Q: Is all of the science in them 100 percent verified, or did you do any speculating based on current scientific theory?

A: There is some extrapolation, to be sure, but I would say that all of the science is legitimate, and that everything in the books could be accomplished using current science, if someone put the resources into accomplishing it. I hope they don’t.


Q: Where and how did you do the research for the books?

A: For these books, most of the research is done initially online, and then interviewing the experts whose work I’ve read, to drill down on the specific ideas I am focusing on. Not everybody wants to talk to you about their work, but I’m constantly impressed by the generosity of the great minds out there, who frequently are not just willing to answer my sometimes ridiculous questions, but engage in these great speculative conversations, and often share ideas with me that might not even be relevant to the book I am currently working on, ideas that they find fascinating, that are fascinating, and that often times surface in another book down the line.


Q: What advice would you give for incorporating scientific explanations into a story, without letting them bog down the narrative?

A: That’s a great question, and to some extent, it depends on the book and the reader. Some readers revel in descriptions of different kinds. Just as some readers bask in pages of detailed naturalistic descriptions, other readers feel the same about science and technology, especially in more far-out stories where world-building is a major component of the book. Many readers though — and I’m one of them — don’t like world-building or complex ideas to get in the way of lean prose and a minimum of clunky exposition. As with so many elements of exposition, one of the most important things to keep in mind is the difference between the level of detail and understanding necessary for you, the writer, to write comfortably, knowingly and compellingly about a topic, and the level of detail necessary for the reader to enjoy it. Just as there may be many elements of characters that help the writer understand them and depict them realistically and compellingly, but which never make it onto the page, the same is true of scientific ideas. You need a deep understanding of the ideas (real or fictional) behind the work, but the reader doesn’t necessarily need quite so much. The trick is in deciding what’s necessary and what’s not. There are also nuts and bolts ways of making facts more interesting — characters can discover things instead of just relating them. Facts can reveal themselves through action or physical description instead of just lecturing. And while you should be judicious in the use of exposition via dialogue, there are ways to make it more palatable and entertaining. Imbue the exchanges with conflict or revelations of character and it feels a lot less expository. (e.g., instead of “As you know, Bob, the X-12 is a brand new technology… ” something like, “I was surprised Bob even knew about the X-12…” or “I couldn’t imagine an idiot like Bob having a clue about the X-12…” or, “Bob rolled his eyes. “There’s nothing new about the X-12. It’s the same crap they’ve been calling new for the last ten years.” Or, Bob smirked. “Nice X-12 you got there. You should see my new X-13.” ) The point is, if you make it feel like it’s about character or conflict or the fact that Bob is a bit of a dick, the reader will just kind of absorb the fact that the X-12 is newer technology, without feeling like they’ve been informed.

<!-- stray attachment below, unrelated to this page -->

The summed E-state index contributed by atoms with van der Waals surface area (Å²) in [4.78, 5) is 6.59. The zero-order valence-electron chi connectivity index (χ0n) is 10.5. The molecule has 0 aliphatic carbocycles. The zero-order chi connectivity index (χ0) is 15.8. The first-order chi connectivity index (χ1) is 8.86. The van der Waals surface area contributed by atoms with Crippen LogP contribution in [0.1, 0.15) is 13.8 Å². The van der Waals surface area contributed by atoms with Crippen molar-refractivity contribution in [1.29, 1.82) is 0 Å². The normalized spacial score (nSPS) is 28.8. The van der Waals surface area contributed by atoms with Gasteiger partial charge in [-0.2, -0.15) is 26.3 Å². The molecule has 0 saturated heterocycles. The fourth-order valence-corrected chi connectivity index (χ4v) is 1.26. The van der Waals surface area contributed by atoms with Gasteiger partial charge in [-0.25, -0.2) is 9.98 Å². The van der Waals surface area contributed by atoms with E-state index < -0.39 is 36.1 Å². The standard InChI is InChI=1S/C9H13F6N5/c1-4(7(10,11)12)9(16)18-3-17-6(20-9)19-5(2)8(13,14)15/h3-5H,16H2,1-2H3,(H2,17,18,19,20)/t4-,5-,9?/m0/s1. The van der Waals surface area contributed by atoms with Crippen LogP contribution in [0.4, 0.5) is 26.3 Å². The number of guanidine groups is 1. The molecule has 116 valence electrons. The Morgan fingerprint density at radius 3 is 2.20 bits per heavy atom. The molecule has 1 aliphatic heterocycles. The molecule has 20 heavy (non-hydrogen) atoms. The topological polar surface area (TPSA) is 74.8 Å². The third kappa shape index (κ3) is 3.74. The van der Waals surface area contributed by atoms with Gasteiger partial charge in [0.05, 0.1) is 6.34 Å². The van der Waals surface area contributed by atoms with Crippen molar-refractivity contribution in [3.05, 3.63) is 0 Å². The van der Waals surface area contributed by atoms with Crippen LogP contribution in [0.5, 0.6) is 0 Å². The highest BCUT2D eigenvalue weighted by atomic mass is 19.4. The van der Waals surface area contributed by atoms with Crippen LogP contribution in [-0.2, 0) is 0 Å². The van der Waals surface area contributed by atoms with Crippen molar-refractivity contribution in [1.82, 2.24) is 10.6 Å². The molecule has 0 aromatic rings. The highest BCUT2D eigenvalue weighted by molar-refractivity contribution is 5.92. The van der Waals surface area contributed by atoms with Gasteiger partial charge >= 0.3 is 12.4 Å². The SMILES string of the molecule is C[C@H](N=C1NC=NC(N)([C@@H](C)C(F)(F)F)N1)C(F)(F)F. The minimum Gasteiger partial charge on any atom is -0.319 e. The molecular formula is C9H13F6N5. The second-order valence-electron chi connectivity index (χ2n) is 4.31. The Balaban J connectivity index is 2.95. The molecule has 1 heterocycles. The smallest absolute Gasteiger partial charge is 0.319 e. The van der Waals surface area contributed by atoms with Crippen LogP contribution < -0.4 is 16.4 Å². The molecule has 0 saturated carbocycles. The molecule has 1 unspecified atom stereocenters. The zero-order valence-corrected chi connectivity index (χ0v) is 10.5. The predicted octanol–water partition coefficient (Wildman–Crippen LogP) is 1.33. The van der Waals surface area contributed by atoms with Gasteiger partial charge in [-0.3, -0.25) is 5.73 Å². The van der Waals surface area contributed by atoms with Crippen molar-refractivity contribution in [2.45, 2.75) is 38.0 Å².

Q: Did you feel like you were under any pressure to get things right, in light of the fact that people familiar with the science would likely be reading the books?

A: Yes, but I would feel that pressure anyway. You really don’t ever want to get it wrong, ever. Not just on the science, but anything. Any time a reader thinks you got something wrong, even in very subtle or minor ways, you lose them a little bit, you put a distance between them and the book. And if you screw up something small, they are going to be that much less likely to give you the benefit of the doubt on the bigger things.


Q: Any advice in general for science fiction writers who want to incorporate some genuine science into their stories?

A: The first thing, obviously, is to get it right. Some science fiction or science thrillers are about the science itself, and some are about the effects of the science. Some readers want to revel in the details, and some want to trust that the details ring true and get on with the story. So, whether the background of your story is how the time machine works, or simply the fact that it does, you need to be comfortable and confident in the level of detail that’s appropriate for your story, and then make sure you get those details right — real or fictional. And, of course, whatever universe it is you’re defining — almost like ours or outrageously out-there — internal consistency is key.